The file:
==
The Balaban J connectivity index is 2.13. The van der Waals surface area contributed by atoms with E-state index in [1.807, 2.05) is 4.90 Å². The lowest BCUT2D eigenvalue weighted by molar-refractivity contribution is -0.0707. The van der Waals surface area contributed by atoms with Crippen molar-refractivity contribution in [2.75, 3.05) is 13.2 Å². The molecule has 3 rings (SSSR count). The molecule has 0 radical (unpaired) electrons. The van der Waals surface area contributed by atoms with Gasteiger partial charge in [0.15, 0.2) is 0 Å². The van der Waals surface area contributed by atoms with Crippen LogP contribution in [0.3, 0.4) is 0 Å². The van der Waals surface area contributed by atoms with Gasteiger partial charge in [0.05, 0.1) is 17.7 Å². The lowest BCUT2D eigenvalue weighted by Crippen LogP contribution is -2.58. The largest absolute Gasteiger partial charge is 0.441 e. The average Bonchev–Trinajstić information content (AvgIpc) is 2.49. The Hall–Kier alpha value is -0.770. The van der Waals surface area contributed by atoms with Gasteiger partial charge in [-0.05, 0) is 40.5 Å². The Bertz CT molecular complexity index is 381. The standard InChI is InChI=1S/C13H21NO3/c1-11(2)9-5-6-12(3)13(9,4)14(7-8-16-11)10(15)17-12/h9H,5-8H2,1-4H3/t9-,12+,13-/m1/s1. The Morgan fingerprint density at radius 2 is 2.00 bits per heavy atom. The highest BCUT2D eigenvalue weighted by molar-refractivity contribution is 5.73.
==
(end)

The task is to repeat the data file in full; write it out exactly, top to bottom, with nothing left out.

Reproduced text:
The Balaban J connectivity index is 2.13. The van der Waals surface area contributed by atoms with E-state index in [1.807, 2.05) is 4.90 Å². The lowest BCUT2D eigenvalue weighted by molar-refractivity contribution is -0.0707. The van der Waals surface area contributed by atoms with Crippen molar-refractivity contribution in [2.75, 3.05) is 13.2 Å². The molecule has 3 rings (SSSR count). The molecule has 0 radical (unpaired) electrons. The van der Waals surface area contributed by atoms with Gasteiger partial charge in [0.15, 0.2) is 0 Å². The van der Waals surface area contributed by atoms with Crippen LogP contribution in [0.3, 0.4) is 0 Å². The van der Waals surface area contributed by atoms with Gasteiger partial charge in [0.05, 0.1) is 17.7 Å². The lowest BCUT2D eigenvalue weighted by Crippen LogP contribution is -2.58. The largest absolute Gasteiger partial charge is 0.441 e. The average Bonchev–Trinajstić information content (AvgIpc) is 2.49. The Hall–Kier alpha value is -0.770. The van der Waals surface area contributed by atoms with Gasteiger partial charge in [-0.05, 0) is 40.5 Å². The Bertz CT molecular complexity index is 381. The standard InChI is InChI=1S/C13H21NO3/c1-11(2)9-5-6-12(3)13(9,4)14(7-8-16-11)10(15)17-12/h9H,5-8H2,1-4H3/t9-,12+,13-/m1/s1. The Morgan fingerprint density at radius 2 is 2.00 bits per heavy atom. The highest BCUT2D eigenvalue weighted by molar-refractivity contribution is 5.73.